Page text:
TODAY.AZ / Analytics

Turkey looking for new ally in Syria

08 October 2014 [13:35] - TODAY.AZ
By Rufiz Hafizoglu
Though the Turkish Prime Minister Ahmet Davutoglu stated that his country will do its utmost to defend the Syrian Kurdish town of Kobane from the Islamic State (IS) terrorist organization, one can say the town has entirely fallen under the control of the IS.
Each day thousands of people enter Turkey from Kobane due to the clashes between the Kurds and the IS.
Currently, there are 130,000 Kurdish refugees from Kobane in Turkey, and the total number of Syrian refugees in this country stands at half a million.
Earlier, Turkey deployed a large number of military equipment to the Syrian border. This took place after Davutoglu's statement on protecting the Kurds, as well as adoption of a mandate on Oct. 2 by the country's parliament authorizing the army to participate in military operations in Syria and Iraq.
However, despite the fact that this step by Turkey was seen as "a signal of war", the Turkish soldiers didn't cross the country's borders. And the non-involvement of Turkey in Kobane's protection was perceived ambiguously within the country.
At the same time, the Kurdistan Workers' Party, a terrorist organization commonly known as the PKK, saw this "composure" of Turkey as a chance.
The PKK supporters accused Turkey of deliberately creating conditions for destruction of the Kurds. Some sources even said there were clashes in the Adana province between the PKK supporters and 500 local Salafis.
At an early stage this does not pose any danger for Turkey, but this incident will not bring anything good to the country in the future. At least because this can be an initial stage in some forces' attempt to somehow transfer the Syrian conflict to Turkey.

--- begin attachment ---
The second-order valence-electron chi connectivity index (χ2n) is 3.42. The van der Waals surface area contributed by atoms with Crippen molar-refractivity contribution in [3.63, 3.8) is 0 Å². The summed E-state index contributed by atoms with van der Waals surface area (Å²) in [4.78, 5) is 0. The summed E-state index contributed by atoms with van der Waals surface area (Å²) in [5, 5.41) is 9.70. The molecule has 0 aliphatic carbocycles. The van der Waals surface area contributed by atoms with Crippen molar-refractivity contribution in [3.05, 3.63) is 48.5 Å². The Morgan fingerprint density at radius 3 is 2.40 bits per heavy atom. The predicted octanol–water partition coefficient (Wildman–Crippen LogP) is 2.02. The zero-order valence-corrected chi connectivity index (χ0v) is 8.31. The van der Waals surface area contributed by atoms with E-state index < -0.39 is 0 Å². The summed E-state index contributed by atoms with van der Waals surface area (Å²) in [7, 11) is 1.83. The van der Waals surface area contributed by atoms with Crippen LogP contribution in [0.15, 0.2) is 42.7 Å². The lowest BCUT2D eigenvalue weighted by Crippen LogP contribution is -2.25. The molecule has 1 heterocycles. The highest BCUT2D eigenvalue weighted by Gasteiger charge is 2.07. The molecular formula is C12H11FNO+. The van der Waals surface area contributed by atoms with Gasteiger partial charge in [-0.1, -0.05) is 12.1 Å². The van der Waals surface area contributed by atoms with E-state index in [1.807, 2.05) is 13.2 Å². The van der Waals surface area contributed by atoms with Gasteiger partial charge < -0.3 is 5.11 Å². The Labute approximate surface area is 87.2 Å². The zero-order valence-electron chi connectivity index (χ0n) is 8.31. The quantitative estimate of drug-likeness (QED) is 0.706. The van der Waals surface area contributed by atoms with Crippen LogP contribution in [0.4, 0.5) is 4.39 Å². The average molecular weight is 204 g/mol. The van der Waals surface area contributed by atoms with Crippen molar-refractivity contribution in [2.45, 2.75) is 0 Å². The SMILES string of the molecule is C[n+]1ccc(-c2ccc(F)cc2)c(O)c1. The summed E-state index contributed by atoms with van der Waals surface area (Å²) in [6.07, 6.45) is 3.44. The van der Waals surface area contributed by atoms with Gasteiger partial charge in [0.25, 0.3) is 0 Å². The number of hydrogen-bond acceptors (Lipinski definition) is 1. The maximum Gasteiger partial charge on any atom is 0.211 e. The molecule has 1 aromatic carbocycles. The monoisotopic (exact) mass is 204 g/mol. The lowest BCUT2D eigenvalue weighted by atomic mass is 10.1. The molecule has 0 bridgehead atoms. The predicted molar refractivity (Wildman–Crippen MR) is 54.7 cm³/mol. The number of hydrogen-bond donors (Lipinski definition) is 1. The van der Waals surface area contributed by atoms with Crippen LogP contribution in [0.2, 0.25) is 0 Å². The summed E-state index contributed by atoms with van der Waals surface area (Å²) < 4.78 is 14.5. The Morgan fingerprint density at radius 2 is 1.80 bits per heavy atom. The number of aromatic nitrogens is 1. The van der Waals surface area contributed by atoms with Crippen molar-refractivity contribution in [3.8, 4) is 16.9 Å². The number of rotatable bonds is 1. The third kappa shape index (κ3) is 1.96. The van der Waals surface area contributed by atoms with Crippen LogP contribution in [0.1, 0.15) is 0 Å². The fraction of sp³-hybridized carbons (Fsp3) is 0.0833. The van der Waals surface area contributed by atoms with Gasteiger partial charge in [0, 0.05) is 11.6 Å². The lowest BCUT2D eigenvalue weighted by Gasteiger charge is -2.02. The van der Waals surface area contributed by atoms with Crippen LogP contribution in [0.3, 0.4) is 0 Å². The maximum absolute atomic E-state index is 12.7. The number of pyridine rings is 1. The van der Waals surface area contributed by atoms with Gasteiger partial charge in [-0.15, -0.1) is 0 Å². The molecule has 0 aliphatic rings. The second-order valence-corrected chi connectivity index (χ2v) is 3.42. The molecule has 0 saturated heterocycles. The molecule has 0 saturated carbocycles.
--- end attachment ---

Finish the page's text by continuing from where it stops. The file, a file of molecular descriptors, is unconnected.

The real reason behind Turkey's lack of serious steps is the presence of PKK's political wing in Syria, as well as the Democratic Union Party (PYD), which has not until now provided any support to the Syrian opposition.
One way or another, while crossing the border, the Turkish army will have to fight against the IS or the PYD. And the war against the PYD can seriously damage the peace process with the Kurds, launched by the President Recep Tayyip Erdogan.
Currently, the maintenance of internal stability and creation of a buffer zone in Syria are the most important tasks for Turkey.
Temporary winner and fight against IS
Paying the main attention to the terrorist groups, rather than the Syrian government, was one of the changes amid continuing military operations against the IS.
While examining the events thoroughly, one can say with full confidence that though temporarily the Syrian government became a winner in this issue. Many political experts say that it is impossible to achieve significant progress in the fight against terrorist groups without Iran and Syria.
One of the missed points is that though the IS existed in Syria earlier, despite this the country's government does not conduct any operations against this terrorist organization. On the contrary, despite their existence, the Syrian government conducts military operations against the Free Syrian Army.
And this shows that as opposed to the Free Syrian Army, a "pilot project" - IS has never posed a real danger to the Syrian government.
While observing the processes in Syria and Iraq carefully, it is obvious that they pose the main and great threat not only to the regional countries but also to Ankara. One of the most interesting points is that Turkey, avoiding a military conflict, is gradually drawn into the Syrian "swamp".
Ankara's representatives are well aware that sooner or later the Turkish army will be forced to participate in military operations against Assad's government or the IS.
And this will force Ankara to seek a new ally in Syria, along with the Free Syrian Army. The Democratic Unity Party is expected to be a new ally in the face of the Kurds. It is also stressed that Ankara has taken significant actions for this.
It was also reported that the Democratic Unity Party leader Salih Muslim visited Turkey last week and met with Turkish Prime Minister Ahmet Davutoglu. At the meeting the Democratic Unity Party urged to cease relations with the Syrian government and become allies with the Free Syrian Army.
No matter how fully the ethnic, national and religious composition of Turkey would be estimated, this can be also used for extending the Syrian conflict and appearing new "players" in the region, and thus, against Turkey.


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